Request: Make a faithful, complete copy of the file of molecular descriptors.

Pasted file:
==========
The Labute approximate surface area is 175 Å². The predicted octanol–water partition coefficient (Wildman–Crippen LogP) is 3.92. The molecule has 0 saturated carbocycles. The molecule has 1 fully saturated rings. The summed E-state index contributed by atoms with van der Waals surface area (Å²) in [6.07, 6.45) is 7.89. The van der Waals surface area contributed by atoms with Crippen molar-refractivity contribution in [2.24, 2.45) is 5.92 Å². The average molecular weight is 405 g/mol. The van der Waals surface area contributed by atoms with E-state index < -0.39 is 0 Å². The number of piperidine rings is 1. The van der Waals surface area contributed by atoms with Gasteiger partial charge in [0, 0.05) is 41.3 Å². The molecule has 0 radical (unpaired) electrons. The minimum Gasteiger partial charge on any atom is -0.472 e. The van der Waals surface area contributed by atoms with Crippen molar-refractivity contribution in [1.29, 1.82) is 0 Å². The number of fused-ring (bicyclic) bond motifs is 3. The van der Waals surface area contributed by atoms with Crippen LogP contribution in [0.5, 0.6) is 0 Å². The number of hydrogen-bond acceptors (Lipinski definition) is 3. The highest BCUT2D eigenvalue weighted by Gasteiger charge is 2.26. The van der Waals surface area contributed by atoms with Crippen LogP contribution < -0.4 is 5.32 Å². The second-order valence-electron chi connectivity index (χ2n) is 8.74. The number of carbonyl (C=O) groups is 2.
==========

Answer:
The Labute approximate surface area is 175 Å². The predicted octanol–water partition coefficient (Wildman–Crippen LogP) is 3.92. The molecule has 0 saturated carbocycles. The molecule has 1 fully saturated rings. The summed E-state index contributed by atoms with van der Waals surface area (Å²) in [6.07, 6.45) is 7.89. The van der Waals surface area contributed by atoms with Crippen molar-refractivity contribution in [2.24, 2.45) is 5.92 Å². The average molecular weight is 405 g/mol. The van der Waals surface area contributed by atoms with E-state index < -0.39 is 0 Å². The number of piperidine rings is 1. The van der Waals surface area contributed by atoms with Gasteiger partial charge in [0, 0.05) is 41.3 Å². The molecule has 0 radical (unpaired) electrons. The minimum Gasteiger partial charge on any atom is -0.472 e. The van der Waals surface area contributed by atoms with Crippen molar-refractivity contribution in [1.29, 1.82) is 0 Å². The number of fused-ring (bicyclic) bond motifs is 3. The van der Waals surface area contributed by atoms with Crippen LogP contribution in [0.5, 0.6) is 0 Å². The number of hydrogen-bond acceptors (Lipinski definition) is 3. The highest BCUT2D eigenvalue weighted by Gasteiger charge is 2.26. The van der Waals surface area contributed by atoms with Crippen LogP contribution < -0.4 is 5.32 Å². The second-order valence-electron chi connectivity index (χ2n) is 8.74. The number of carbonyl (C=O) groups is 2.